255

Daniel Carter / William Parker / Federico Ughi: The Dream

Troy Collins By

Sign in to view read count
The Dream features the first recorded example of multi-instrumentalist Daniel Carter playing piano. While this revelation is impressive enough, the album itself is a fascinating and endlessly rewarding listen. Ably accompanied by bassist William Parker and drummer Federico Ughi, Carter demonstrates remarkable facility on a half-dozen different instruments in settings ranging from sober to tumultuous.

Opening the album with "This Is the Dream" Carter reveals a piano technique reminiscent of fellow avant gardists Cecil Taylor, Dave Burrell and Don Pullen. His turn at the keyboard emphasizes rousing pointillistic urgency and methodical development. His kinetic, hyper-linear attack is underscored by the rhythm section's relentless, throttling undercurrent.

Equally intriguing is the presence of bassist William Parker playing tuba on a number of tunes. On the blistering "The Truth in the Core," Parker stutters out dense, brassy pedal tones while Ughi whips up a stirring, percussive frenzy. Carter wails away on his brusque tenor, heaving split tones with abandon. "Notorious" features the same instrumentation, this time a sumptuous swinger, with Parker blurting out walking patterns as Ughi provides casual swing that Carter uses to spin melodious variations on his tenor sax. The piece concludes in a genteel conversation between tenor and tuba.

"Life Beyond Death" proves the most unique combination. Carter's pneumatic piano duels with Parker's expressive, breathy tuba. Ughi drives the two with a lumbering, fractious rhythm, intensifying it as the piece progresses until it explodes in a maelstrom of loping, circuitous piano refrains and blustery tuba incantations.

But Parker doesn't abandon his main instrument completely. He generates considerable heat on "The Traditionalist!," a solo exploration of the expressive qualities of the bowed bass. Likewise, Ughi summons an energy level similar to Rashied Ali's infamous performance on Coltrane's Interstellar Space on "6 1/2 Billion." Parker spawns a pulverizing flurry of notes on his upright to keep pace, while Carter spirals out taut alto phrases of biting intensity.

"Spiritual Awakening" is a roiling feature for Carter's trumpet. Ughi slowly generates an increasingly turbulent undertow while Parker bleats out contrapuntal tuba lines, Carter's horn defiantly soaring overhead, executing vigorous fanfares. "Little Did I Know" begins as a reflective flute meditation. Building gradually to a swinging middle section, the piece ends with Carter briefly switching to trumpet for authoritative closing statements before the tune fades out.

A number of these pieces fade in and out, obviously edited down from longer excursions. The abrupt edits are the only downside to the album, but they indicate that a second volume may not be far behind.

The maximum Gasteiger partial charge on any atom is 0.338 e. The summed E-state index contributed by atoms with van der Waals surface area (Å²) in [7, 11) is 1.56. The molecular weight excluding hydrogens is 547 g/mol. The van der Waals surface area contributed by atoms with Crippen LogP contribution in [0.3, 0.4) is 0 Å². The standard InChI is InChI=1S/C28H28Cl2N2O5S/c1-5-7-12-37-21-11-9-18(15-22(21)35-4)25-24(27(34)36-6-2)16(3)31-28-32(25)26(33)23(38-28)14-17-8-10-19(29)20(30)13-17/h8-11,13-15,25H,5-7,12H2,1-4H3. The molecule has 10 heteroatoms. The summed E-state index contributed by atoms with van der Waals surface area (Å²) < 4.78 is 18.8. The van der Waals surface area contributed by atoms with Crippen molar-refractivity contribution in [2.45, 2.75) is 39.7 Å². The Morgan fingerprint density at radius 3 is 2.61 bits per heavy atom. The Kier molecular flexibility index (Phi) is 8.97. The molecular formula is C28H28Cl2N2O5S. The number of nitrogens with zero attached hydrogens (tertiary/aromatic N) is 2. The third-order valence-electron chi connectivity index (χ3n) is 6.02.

With an exceptionally high level of group interaction and a judicious combination of lengthy improvisations and short interludes, The Dream is a marvelously diverse representation of these three musicians' multifarious talents. This remarkable achievement should be required listening for those in search of inventive free improvisation.


Track Listing: This Is the Dream; Little Did I Know; 6 1/2 Billion; Showering of Gifts; The Truth in the Core; Never Before; Zero Softly; The Traditionalist!; Sea Soul; Spiritual Awakening; Stillness; Notorious; Life Beyond Death; Tempting Faith.

Personnel: Daniel Carter: alto and tenor saxophones, trumpet, flute, clarinet, piano; William Parker: bass, tuba, shakuhachi; Federico Ughi: drums.

Title: The Dream | Year Released: 2006 | Record Label: 577 Records


Tags

comments powered by Disqus

More Articles

Read Déjà Vu CD/LP/Track Review Déjà Vu
by Troy Dostert
Published: September 20, 2017
Read Woody Guthrie - The Tribute Concerts CD/LP/Track Review Woody Guthrie - The Tribute Concerts
by Jakob Baekgaard
Published: September 20, 2017
Read Two in a Box CD/LP/Track Review Two in a Box
by Jack Bowers
Published: September 20, 2017
Read Discussions CD/LP/Track Review Discussions
by Glenn Astarita
Published: September 20, 2017
Read Just Friends: Live at the Village Vanguard CD/LP/Track Review Just Friends: Live at the Village Vanguard
by C. Michael Bailey
Published: September 19, 2017
Read Introducing the Simon Eskildsen Trio CD/LP/Track Review Introducing the Simon Eskildsen Trio
by Jakob Baekgaard
Published: September 19, 2017
Read "My Scandinavian Blues: A Tribute To Horace Parlan" CD/LP/Track Review My Scandinavian Blues: A Tribute To Horace Parlan
by Chris Mosey
Published: November 8, 2016
Read "On The Radio: BBC Sessions 1971" CD/LP/Track Review On The Radio: BBC Sessions 1971
by Roger Farbey
Published: June 6, 2017
Read "Hudson" CD/LP/Track Review Hudson
by Doug Collette
Published: June 14, 2017
Read "Kickin' Child - The Lost Album 1965" CD/LP/Track Review Kickin' Child - The Lost Album 1965
by Doug Collette
Published: June 24, 2017
Read "Monk's Cha Cha" CD/LP/Track Review Monk's Cha Cha
by Dan Bilawsky
Published: March 8, 2017
Read "Fractured Pop" CD/LP/Track Review Fractured Pop
by Jerome Wilson
Published: April 20, 2017

Join the staff. Writers Wanted!

Develop a column, write album reviews, cover live shows, or conduct interviews.